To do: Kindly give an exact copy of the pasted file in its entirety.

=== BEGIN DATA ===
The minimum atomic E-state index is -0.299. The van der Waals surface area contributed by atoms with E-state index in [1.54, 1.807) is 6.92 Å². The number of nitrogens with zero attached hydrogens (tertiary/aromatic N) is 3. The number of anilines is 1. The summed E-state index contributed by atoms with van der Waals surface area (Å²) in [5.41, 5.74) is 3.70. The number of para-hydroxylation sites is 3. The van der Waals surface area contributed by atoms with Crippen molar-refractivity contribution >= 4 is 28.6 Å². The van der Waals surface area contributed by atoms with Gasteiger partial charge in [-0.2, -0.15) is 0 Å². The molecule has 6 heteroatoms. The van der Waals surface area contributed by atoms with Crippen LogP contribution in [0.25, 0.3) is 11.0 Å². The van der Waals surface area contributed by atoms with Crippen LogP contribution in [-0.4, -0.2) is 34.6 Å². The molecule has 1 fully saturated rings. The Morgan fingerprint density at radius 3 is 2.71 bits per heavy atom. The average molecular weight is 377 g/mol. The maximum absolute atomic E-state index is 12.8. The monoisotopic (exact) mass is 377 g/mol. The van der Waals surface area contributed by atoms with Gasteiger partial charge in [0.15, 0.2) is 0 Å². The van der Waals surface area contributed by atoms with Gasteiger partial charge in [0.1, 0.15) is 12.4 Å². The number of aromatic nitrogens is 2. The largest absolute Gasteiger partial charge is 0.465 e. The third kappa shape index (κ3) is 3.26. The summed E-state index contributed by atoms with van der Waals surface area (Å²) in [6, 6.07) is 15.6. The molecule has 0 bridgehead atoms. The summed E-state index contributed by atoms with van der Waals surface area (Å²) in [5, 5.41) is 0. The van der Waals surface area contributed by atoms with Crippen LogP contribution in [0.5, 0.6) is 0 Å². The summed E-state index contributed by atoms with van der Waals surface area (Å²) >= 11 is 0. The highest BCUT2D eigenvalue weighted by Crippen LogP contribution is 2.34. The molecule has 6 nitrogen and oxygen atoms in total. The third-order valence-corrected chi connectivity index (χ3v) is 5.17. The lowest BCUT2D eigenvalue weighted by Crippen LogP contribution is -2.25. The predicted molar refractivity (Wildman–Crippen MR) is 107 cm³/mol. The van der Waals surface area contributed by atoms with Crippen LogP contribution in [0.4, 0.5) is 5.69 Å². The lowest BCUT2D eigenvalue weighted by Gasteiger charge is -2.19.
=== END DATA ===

The minimum atomic E-state index is -0.299. The van der Waals surface area contributed by atoms with E-state index in [1.54, 1.807) is 6.92 Å². The number of nitrogens with zero attached hydrogens (tertiary/aromatic N) is 3. The number of anilines is 1. The summed E-state index contributed by atoms with van der Waals surface area (Å²) in [5.41, 5.74) is 3.70. The number of para-hydroxylation sites is 3. The van der Waals surface area contributed by atoms with Crippen molar-refractivity contribution >= 4 is 28.6 Å². The van der Waals surface area contributed by atoms with Gasteiger partial charge in [-0.2, -0.15) is 0 Å². The molecule has 6 heteroatoms. The van der Waals surface area contributed by atoms with Crippen LogP contribution in [0.25, 0.3) is 11.0 Å². The van der Waals surface area contributed by atoms with Crippen LogP contribution in [-0.4, -0.2) is 34.6 Å². The molecule has 1 fully saturated rings. The Morgan fingerprint density at radius 3 is 2.71 bits per heavy atom. The average molecular weight is 377 g/mol. The maximum absolute atomic E-state index is 12.8. The monoisotopic (exact) mass is 377 g/mol. The van der Waals surface area contributed by atoms with Gasteiger partial charge in [0.15, 0.2) is 0 Å². The van der Waals surface area contributed by atoms with Gasteiger partial charge in [0.1, 0.15) is 12.4 Å². The number of aromatic nitrogens is 2. The largest absolute Gasteiger partial charge is 0.465 e. The third kappa shape index (κ3) is 3.26. The summed E-state index contributed by atoms with van der Waals surface area (Å²) in [6, 6.07) is 15.6. The molecule has 0 bridgehead atoms. The summed E-state index contributed by atoms with van der Waals surface area (Å²) in [5, 5.41) is 0. The van der Waals surface area contributed by atoms with Crippen LogP contribution in [0.5, 0.6) is 0 Å². The summed E-state index contributed by atoms with van der Waals surface area (Å²) >= 11 is 0. The highest BCUT2D eigenvalue weighted by Crippen LogP contribution is 2.34. The molecule has 6 nitrogen and oxygen atoms in total. The third-order valence-corrected chi connectivity index (χ3v) is 5.17. The lowest BCUT2D eigenvalue weighted by Crippen LogP contribution is -2.25. The predicted molar refractivity (Wildman–Crippen MR) is 107 cm³/mol. The van der Waals surface area contributed by atoms with Crippen LogP contribution in [0.4, 0.5) is 5.69 Å². The lowest BCUT2D eigenvalue weighted by Gasteiger charge is -2.19.